Circus article in the Times Herald!

May 6th, 2021
Category: News

Zoom on Zoom: PMFS students find a way to stage annual circus

By M. English For MediaNews Group

PLYMOUTH — In recent greetings to members of the World Circus Federation on World Circus Day, a Vatican spokesman called such productions sources of “pure joy”; circus artists and workers, “artisans of beauty.” The latter was coined by Pope Francis himself to describe for men and women whose “pastoral care…is among the tasks of the Dicastery for Promoting Integral Human Development,” noted Peter K.A. Cardinal Turkson.

Papal approbation aside, the annual Fourth Grade Circus powered by Plymouth Meeting Friends School’s young “artisans of beauty” has delighted hundreds of fans over the years. Sadly, COVID-19 put the kibosh on 2020’s circus mere hours before opening weekend. But this year – despite continuing pandemic protocols – fourth grade teacher Will Starr and his students found a way to keep “the spirit of the circus…alive and well” via a 40-minute video set to air on PMFS’s Facebook page May 7 at 7 p.m.

The show’s title – “Zoom on Zoom” – is a riff on a popular 1970s-era TV show called “Zoom.”

“When I was a kid, I loved that show,” says Starr, whose passion for circuses goes back just as far. “It was a huge part of my childhood. Basically, it consisted of kids putting on plays, reciting poems, telling jokes, singing…a whole bunch of different segments presented by these kids. So, following that format allowed the kids here to do a lot of different, really creative stuff at home in their own neighborhoods…or here at school.

“In a typical year, we would introduce them to a variety of new circus skills…unicycle riding, trapeze, tight rope walking, et cetera. This year, we, naturally, had numerous limitations, including keeping the kids six feet apart, not having any of our circus partners able to join us on campus and not even having access to the gym (which is being used as a classroom to allow for physical distancing) at all.”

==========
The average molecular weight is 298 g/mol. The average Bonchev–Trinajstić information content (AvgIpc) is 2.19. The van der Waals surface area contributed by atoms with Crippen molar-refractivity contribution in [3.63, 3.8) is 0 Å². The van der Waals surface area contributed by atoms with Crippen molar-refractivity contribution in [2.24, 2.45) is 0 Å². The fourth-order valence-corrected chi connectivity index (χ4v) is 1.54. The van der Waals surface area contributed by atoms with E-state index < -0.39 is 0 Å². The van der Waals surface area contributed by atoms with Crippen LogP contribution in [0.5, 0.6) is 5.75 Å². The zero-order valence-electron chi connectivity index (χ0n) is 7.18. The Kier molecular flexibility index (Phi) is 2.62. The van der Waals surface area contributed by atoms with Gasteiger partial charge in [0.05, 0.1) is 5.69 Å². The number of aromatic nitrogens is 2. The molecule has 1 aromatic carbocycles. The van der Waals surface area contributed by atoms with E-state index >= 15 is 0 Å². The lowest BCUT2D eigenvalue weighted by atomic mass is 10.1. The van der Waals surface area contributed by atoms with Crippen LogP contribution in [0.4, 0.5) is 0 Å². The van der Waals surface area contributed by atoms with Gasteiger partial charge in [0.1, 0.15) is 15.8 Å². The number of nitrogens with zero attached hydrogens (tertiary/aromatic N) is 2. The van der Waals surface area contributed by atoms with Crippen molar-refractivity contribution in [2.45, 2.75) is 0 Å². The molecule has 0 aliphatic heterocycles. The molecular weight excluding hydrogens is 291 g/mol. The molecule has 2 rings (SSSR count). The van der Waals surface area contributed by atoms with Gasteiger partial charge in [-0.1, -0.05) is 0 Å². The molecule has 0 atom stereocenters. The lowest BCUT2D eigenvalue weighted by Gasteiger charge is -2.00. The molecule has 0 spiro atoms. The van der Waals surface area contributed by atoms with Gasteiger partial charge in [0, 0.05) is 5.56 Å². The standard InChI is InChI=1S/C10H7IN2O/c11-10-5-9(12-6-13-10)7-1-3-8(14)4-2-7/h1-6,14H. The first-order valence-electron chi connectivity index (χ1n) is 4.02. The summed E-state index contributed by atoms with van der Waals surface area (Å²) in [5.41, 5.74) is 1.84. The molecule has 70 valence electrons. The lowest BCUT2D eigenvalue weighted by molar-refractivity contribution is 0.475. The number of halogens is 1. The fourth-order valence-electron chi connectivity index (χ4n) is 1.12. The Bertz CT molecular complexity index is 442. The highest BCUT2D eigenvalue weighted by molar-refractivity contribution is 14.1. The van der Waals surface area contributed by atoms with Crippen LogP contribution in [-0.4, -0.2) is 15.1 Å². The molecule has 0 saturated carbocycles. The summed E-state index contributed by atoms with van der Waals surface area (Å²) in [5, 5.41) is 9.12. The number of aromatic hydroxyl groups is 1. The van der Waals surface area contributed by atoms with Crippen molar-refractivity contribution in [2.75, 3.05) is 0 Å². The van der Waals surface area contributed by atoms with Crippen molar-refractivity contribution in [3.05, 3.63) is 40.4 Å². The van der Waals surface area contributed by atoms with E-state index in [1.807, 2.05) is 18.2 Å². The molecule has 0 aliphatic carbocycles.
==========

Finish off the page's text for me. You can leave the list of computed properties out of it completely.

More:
Also problematic, creating acts that combined students attending school on campus and virtually as well as regrouped class “pods” that merged third and fourth-graders.

“By putting all of the kids in one big Zoom meeting, we were able to work with them in a new and unique way,” Starr says. “They all had their own little picture frame in which they could speak, sing or do an act. We also filmed a number of scenes together on campus, showing…how we worked with both live and online kids throughout the year.

“Each year, younger students…come to the circus and dream about when they will participate. Often, they assume that they’ll learn the same skills and have a somewhat pre-defined image of what their show might look like. This year was much different. None of us had any idea how to do this online, so we created a whole new approach that focused much more on the filming of individual and group acts than on the mastery of specific circus skills and presentation. The result is a very sweet and emotionally supportive collection of skits that don’t look anything like what we’ve done in the past.”

But might just redefine future PMFS circuses…

“I think the biggest thing is that it’s opened my mind to the possibility of doing things in a totally new and different way,” Starr says. “Instead of thinking about how the audience will see us, I’ve learned to think about ways to use the camera to create completely new experiences. It isn’t the same, and I do miss the actual performances, but I love what we’ve done. Moving forward, I wonder how we can combine the two.”

Bottom line, viewers “can expect a variety of skits that demonstrate just how playful, hard-working and resilient these kids have been all year.”

“In a time when all interactions have been severely limited, this group of kids has found a way to safely work together and create a wonderfully sweet and engaging show,” Starr continues. “Clearly, everyone had hoped that we would be live, but that wasn’t to be. By keeping an open mind and encouraging the kids to think the same, we have hopefully built a circus that will be remembered for its originality and spirit. That said, we all really hope to be performing in front of an enthusiastic crowd again next spring.”

Starr invites the public to view this year’s virtual circus by logging on to Facebook.com/PMFS1780 May 7 at 7 p.m.

“Anyone is welcome to join us,” he says. “They don’t even need to have a Facebook account.”

See this article on the Times Herald website